From: Juozas Rimas <bong@...>

Pronounced alone (with no surrounding words), the American English "for" has a deep "r" at the end. But what about

for free? 

Can the "r" in "for" be omitted in this case ( [fefree] )? Or is there a
 shade of "r" still left?
The dreaded Rs. I have never been able to explain what I do to another. When the vowel is u-ish, my tongue seems to move back and block the airway, almost into a glottal.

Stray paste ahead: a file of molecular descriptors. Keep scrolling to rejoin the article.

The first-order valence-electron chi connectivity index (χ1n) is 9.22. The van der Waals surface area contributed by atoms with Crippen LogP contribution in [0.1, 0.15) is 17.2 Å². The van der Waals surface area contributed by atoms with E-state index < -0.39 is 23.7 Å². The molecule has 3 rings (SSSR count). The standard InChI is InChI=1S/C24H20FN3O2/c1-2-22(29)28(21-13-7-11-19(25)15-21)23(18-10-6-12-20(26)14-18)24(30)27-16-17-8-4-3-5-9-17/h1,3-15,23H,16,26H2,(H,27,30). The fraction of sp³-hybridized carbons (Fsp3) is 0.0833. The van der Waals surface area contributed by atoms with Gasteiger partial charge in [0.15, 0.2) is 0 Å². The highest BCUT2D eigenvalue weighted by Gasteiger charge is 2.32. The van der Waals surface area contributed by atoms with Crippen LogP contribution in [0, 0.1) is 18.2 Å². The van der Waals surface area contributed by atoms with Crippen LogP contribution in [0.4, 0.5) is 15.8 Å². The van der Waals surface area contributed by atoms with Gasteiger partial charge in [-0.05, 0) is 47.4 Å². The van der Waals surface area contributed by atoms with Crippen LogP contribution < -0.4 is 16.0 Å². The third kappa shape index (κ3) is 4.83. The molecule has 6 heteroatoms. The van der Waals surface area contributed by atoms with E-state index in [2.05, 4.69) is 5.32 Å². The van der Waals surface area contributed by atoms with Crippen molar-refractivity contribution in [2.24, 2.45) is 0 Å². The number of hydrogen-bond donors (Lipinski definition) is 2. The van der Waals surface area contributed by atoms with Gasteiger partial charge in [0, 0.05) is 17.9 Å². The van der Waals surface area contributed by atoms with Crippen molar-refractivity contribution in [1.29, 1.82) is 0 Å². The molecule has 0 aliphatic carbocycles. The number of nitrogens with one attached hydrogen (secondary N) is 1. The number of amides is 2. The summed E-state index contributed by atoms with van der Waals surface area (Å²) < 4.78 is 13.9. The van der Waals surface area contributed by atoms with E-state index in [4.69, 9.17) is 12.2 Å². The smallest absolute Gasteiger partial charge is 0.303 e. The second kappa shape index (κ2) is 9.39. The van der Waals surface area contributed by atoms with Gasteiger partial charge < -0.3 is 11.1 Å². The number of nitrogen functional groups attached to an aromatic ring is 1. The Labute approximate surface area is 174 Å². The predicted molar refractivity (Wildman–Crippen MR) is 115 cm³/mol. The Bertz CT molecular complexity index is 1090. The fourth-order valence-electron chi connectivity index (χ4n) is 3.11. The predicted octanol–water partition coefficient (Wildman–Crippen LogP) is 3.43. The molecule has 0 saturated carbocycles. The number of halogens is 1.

I probably do discrimate between 'four' and 'for', though probably as an artifact of spelling. 'For' is smooth, with some nice lip rounding. 'Four' is a diphthong, with the u realized with the constrictive sensation at the back of the mouth, and with the u left almost unrealized. I can do a smooth 'four', but a 'w' is inserted, and its essentially a homophone of 'foe-were'.
'Fir' and 'fur' have subtly different vowels. 'Fir' is higher and flows smooth. 'Fur' has the tongue pulling back against the airflow; if I exaggerate, I can feel the throat muscles constricting.
To answer Juozas' question, in rapid speech, I can reduce 'for free' to /fəˈfri/.